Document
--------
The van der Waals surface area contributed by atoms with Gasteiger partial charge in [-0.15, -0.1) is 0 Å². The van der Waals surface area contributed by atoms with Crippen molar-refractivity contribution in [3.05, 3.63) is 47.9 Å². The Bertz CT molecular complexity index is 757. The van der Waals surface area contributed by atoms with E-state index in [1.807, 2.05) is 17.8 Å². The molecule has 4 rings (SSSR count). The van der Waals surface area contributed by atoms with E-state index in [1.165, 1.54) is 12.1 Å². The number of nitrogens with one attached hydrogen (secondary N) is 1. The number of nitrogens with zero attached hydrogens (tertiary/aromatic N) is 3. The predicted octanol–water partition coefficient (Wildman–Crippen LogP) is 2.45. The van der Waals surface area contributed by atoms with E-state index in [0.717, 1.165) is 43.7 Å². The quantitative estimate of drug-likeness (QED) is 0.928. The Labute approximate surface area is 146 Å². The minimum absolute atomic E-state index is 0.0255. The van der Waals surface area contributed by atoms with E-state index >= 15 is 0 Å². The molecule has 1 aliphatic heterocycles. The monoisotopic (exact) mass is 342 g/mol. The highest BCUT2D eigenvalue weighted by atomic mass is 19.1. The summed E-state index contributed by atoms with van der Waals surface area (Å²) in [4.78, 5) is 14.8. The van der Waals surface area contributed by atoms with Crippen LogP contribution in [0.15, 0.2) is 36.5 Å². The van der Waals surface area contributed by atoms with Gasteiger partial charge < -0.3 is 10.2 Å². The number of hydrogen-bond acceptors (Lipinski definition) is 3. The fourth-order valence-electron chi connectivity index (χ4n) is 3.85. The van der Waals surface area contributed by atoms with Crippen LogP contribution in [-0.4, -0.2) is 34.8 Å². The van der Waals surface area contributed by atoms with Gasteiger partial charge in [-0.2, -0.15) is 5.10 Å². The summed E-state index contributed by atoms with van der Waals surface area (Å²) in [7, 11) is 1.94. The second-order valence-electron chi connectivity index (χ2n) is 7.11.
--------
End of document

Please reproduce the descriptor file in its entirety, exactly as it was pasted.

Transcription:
The van der Waals surface area contributed by atoms with Gasteiger partial charge in [-0.15, -0.1) is 0 Å². The van der Waals surface area contributed by atoms with Crippen molar-refractivity contribution in [3.05, 3.63) is 47.9 Å². The Bertz CT molecular complexity index is 757. The van der Waals surface area contributed by atoms with E-state index in [1.807, 2.05) is 17.8 Å². The molecule has 4 rings (SSSR count). The van der Waals surface area contributed by atoms with E-state index in [1.165, 1.54) is 12.1 Å². The number of nitrogens with one attached hydrogen (secondary N) is 1. The number of nitrogens with zero attached hydrogens (tertiary/aromatic N) is 3. The predicted octanol–water partition coefficient (Wildman–Crippen LogP) is 2.45. The van der Waals surface area contributed by atoms with E-state index in [0.717, 1.165) is 43.7 Å². The quantitative estimate of drug-likeness (QED) is 0.928. The Labute approximate surface area is 146 Å². The minimum absolute atomic E-state index is 0.0255. The van der Waals surface area contributed by atoms with E-state index >= 15 is 0 Å². The molecule has 1 aliphatic heterocycles. The monoisotopic (exact) mass is 342 g/mol. The highest BCUT2D eigenvalue weighted by atomic mass is 19.1. The summed E-state index contributed by atoms with van der Waals surface area (Å²) in [4.78, 5) is 14.8. The van der Waals surface area contributed by atoms with Crippen LogP contribution in [0.15, 0.2) is 36.5 Å². The van der Waals surface area contributed by atoms with Gasteiger partial charge < -0.3 is 10.2 Å². The number of hydrogen-bond acceptors (Lipinski definition) is 3. The fourth-order valence-electron chi connectivity index (χ4n) is 3.85. The van der Waals surface area contributed by atoms with Crippen LogP contribution in [-0.4, -0.2) is 34.8 Å². The van der Waals surface area contributed by atoms with Gasteiger partial charge in [-0.2, -0.15) is 5.10 Å². The summed E-state index contributed by atoms with van der Waals surface area (Å²) in [7, 11) is 1.94. The second-order valence-electron chi connectivity index (χ2n) is 7.11.